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Normcore: 2014's Anti-fashion Statement

Guys and gals normcore looks
Guys and gals normcore looks
www.mb.rd.com/2014/04

What do mock turtlenecks with Tevas and Patagonia windbreakers, Uniqlo Khakis with New Balance sneakers or Crocs, souvenir baseball caps, sweatpants, fleece, and boxy jeans have in common? They're all elements of the newest fashion, or anti-fashion trend, "normcore". If you've ever felt out of step, or left behind, in the fashion world, this may be the trend for you. It's 2014 fashion's biggest buzzword. New York City based youth trend forecasting agency K-Hole called said "Normcore moves away from a coolness to a post-authenticity coolness that opts in to sameness. But instead of appropriating an anesthetized version of the mainstream, it just cops to the situation at hand. To be truly normcore you need to understand that there's no such thing as normal."

Some have referred to it as "stylized blandness", a way of deliberately embracing sameness to be cool, rather than trying to be different, "mall clothes/chic." Think Steve Jobs and his perpetual black turtlenecks, jeans and sneakers. The normcore aesthetic has its roots in the 1990's but fast forward to the 21st century, normcore wearers are returning to styles they would have worn as kids,but didn't because they were trying to establish an identity through fashion. To be unfashionable is now fashionable. Normcore fashion blends into the crowd with no trace of distinctiveness. " It's about dressing as inconspicuous as possible" is the way GQ describes it.

Lauren Sherman, editor at large of Fashionista, says "Normcore is the 'Seinfeld' of fashion - it's about nothing. People are wearing mom jeans and dad jeans and fleeces and sweatshirts, all items that 'uncool' people have worn for years. The idea is to take the uncool and make it cool." Vogue even named Kate Middleton as "The Duchess of Normcore" for her basic, no-flare sense of style.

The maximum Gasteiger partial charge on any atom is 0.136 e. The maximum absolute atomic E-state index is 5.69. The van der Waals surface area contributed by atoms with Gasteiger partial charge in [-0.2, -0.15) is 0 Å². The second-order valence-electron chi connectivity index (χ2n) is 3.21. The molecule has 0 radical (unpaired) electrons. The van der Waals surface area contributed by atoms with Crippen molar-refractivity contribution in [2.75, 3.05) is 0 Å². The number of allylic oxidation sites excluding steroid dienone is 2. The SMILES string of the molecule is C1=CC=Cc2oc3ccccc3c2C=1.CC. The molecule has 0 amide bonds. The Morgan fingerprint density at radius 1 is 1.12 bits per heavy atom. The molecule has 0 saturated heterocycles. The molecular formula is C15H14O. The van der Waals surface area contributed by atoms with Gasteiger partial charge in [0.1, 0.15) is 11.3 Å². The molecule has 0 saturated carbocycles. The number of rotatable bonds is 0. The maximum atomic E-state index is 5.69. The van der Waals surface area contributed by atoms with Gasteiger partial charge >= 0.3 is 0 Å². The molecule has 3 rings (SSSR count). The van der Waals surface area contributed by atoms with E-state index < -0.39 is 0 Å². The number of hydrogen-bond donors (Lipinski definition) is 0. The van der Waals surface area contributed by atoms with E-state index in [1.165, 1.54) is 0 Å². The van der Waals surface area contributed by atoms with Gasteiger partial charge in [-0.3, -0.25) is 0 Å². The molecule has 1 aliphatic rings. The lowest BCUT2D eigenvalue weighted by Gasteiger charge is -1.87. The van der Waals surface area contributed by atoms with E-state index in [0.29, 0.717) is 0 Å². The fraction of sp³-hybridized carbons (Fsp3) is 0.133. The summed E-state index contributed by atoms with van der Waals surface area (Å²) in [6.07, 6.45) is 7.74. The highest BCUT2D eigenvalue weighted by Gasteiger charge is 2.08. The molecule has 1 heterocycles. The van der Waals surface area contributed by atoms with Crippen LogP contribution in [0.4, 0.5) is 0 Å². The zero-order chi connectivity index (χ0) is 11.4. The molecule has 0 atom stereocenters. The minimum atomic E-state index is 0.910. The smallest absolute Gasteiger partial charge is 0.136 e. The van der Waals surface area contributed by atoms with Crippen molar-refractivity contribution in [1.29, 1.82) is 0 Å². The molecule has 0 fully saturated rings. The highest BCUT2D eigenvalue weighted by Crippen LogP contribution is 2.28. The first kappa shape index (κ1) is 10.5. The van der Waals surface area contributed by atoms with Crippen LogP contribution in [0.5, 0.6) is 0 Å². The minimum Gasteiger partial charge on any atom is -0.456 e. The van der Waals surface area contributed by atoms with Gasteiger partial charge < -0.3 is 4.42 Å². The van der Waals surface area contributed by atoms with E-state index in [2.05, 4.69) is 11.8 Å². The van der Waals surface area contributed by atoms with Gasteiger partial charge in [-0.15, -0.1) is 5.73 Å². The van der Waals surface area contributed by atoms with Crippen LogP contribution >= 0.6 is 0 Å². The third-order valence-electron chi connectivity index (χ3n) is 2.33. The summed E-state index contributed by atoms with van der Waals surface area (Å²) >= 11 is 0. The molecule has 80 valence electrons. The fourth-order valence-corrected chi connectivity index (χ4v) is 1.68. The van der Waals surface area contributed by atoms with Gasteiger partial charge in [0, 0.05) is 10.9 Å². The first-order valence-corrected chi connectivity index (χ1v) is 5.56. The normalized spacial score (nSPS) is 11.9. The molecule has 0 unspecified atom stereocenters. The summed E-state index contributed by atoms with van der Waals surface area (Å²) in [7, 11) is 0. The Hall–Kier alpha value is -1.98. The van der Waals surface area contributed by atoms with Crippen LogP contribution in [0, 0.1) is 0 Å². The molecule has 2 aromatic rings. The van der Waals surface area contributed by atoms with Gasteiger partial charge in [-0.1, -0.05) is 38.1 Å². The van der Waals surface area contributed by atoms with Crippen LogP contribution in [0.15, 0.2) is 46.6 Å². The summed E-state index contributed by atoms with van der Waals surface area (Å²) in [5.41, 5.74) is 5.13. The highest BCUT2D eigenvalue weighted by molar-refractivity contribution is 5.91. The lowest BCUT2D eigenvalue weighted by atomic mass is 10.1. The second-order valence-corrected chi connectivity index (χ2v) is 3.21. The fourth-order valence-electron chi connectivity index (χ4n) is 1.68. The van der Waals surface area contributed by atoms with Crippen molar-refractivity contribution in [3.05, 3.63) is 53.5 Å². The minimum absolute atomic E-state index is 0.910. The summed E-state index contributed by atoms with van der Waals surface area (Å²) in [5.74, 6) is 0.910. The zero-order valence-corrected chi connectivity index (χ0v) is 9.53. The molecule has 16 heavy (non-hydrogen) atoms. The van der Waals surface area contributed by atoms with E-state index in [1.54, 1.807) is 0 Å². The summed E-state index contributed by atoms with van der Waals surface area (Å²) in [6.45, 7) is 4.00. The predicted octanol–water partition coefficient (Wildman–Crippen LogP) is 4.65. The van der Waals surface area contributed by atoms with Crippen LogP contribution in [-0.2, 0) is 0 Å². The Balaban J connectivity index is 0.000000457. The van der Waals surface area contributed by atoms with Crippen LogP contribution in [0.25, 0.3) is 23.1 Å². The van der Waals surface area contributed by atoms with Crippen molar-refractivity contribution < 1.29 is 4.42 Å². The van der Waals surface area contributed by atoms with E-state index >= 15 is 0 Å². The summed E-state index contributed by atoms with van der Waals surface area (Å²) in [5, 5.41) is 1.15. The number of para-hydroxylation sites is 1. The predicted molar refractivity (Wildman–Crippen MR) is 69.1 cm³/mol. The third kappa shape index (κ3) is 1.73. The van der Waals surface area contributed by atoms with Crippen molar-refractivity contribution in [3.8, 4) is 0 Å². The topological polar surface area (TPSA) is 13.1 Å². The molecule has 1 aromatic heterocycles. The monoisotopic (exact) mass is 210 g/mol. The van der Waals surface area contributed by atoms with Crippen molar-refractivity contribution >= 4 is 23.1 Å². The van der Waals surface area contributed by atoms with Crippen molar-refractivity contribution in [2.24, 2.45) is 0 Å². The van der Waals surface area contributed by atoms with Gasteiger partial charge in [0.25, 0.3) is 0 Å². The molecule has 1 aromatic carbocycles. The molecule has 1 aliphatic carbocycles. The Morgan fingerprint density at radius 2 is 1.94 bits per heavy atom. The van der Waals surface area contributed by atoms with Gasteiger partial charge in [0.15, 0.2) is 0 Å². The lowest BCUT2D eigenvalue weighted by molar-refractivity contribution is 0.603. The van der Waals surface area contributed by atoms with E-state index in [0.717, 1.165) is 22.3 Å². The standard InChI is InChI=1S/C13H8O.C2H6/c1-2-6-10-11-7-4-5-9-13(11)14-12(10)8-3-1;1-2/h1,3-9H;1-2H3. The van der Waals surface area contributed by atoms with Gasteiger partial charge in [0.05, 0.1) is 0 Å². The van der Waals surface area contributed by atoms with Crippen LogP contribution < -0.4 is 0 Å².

The New York Times in an April 2, 2014 article posed the question as to whether normcore was a true fashion movement or just a massive inside joke. The article put forth three definitions of the normcore movement: 1. "a fashion movement, c. 2014, in which scruffy young urbanites swear off the tired street-style cliches of the last decade in favor of a less-ironic embrace of bland, suburban anti-fashion attire"; 2. a sociocultural concept, c. 2013, having nothing to do with fashion, that concerns hipster types learning to get over themselves, sometimes even enough to enjoy mainstream pleasures like football along with the rest of the crowd"; 3. an Internet meme that turned into a massive in-joke that the news media keeps falling for." Either way, normcore has taken on a life of its own.

Normcore is popping up as one of the most googled terms in June 2014. From June 4 to June 18, the number of times normcore was googled doubled from 750,000 to roughly 1.5 million.

Whether normcore is a true anti-fashion statement or an Internet joke, whether it is ahead of the fashion curve, or behind it remains to be seen. Either way, like all fashion and social phenomena it will eventually be passe.